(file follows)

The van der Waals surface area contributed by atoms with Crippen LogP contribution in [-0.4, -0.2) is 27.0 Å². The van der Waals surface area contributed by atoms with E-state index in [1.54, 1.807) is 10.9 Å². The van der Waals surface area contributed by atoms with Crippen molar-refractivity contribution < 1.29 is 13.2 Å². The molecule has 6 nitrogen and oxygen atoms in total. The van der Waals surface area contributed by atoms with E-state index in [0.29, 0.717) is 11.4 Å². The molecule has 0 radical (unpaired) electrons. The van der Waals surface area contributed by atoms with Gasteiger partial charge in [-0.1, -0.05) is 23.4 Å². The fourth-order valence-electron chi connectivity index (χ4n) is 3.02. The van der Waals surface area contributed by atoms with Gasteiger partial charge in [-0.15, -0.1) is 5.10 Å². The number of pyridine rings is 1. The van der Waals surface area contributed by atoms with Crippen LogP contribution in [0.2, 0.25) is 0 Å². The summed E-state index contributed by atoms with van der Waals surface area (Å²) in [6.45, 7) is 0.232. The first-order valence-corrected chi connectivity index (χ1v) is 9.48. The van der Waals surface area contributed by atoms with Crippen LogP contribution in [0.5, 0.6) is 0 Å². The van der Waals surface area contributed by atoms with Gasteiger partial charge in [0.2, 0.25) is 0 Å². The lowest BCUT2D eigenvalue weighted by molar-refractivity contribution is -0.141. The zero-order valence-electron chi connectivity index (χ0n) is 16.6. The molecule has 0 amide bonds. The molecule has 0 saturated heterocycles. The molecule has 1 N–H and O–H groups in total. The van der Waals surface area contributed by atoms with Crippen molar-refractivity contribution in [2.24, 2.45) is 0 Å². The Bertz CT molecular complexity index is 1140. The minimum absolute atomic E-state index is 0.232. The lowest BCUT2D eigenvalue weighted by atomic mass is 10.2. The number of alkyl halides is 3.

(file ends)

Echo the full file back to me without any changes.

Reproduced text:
The van der Waals surface area contributed by atoms with Crippen LogP contribution in [-0.4, -0.2) is 27.0 Å². The van der Waals surface area contributed by atoms with E-state index in [1.54, 1.807) is 10.9 Å². The van der Waals surface area contributed by atoms with Crippen molar-refractivity contribution < 1.29 is 13.2 Å². The molecule has 6 nitrogen and oxygen atoms in total. The van der Waals surface area contributed by atoms with E-state index in [0.29, 0.717) is 11.4 Å². The molecule has 0 radical (unpaired) electrons. The van der Waals surface area contributed by atoms with Gasteiger partial charge in [-0.1, -0.05) is 23.4 Å². The fourth-order valence-electron chi connectivity index (χ4n) is 3.02. The van der Waals surface area contributed by atoms with Gasteiger partial charge in [-0.15, -0.1) is 5.10 Å². The number of pyridine rings is 1. The van der Waals surface area contributed by atoms with Crippen LogP contribution in [0.2, 0.25) is 0 Å². The summed E-state index contributed by atoms with van der Waals surface area (Å²) in [6.45, 7) is 0.232. The first-order valence-corrected chi connectivity index (χ1v) is 9.48. The van der Waals surface area contributed by atoms with Crippen LogP contribution in [0.5, 0.6) is 0 Å². The van der Waals surface area contributed by atoms with Gasteiger partial charge in [0.2, 0.25) is 0 Å². The lowest BCUT2D eigenvalue weighted by molar-refractivity contribution is -0.141. The zero-order valence-electron chi connectivity index (χ0n) is 16.6. The molecule has 0 amide bonds. The molecule has 0 saturated heterocycles. The molecule has 1 N–H and O–H groups in total. The van der Waals surface area contributed by atoms with Crippen molar-refractivity contribution in [2.24, 2.45) is 0 Å². The Bertz CT molecular complexity index is 1140. The minimum absolute atomic E-state index is 0.232. The lowest BCUT2D eigenvalue weighted by atomic mass is 10.2. The number of alkyl halides is 3.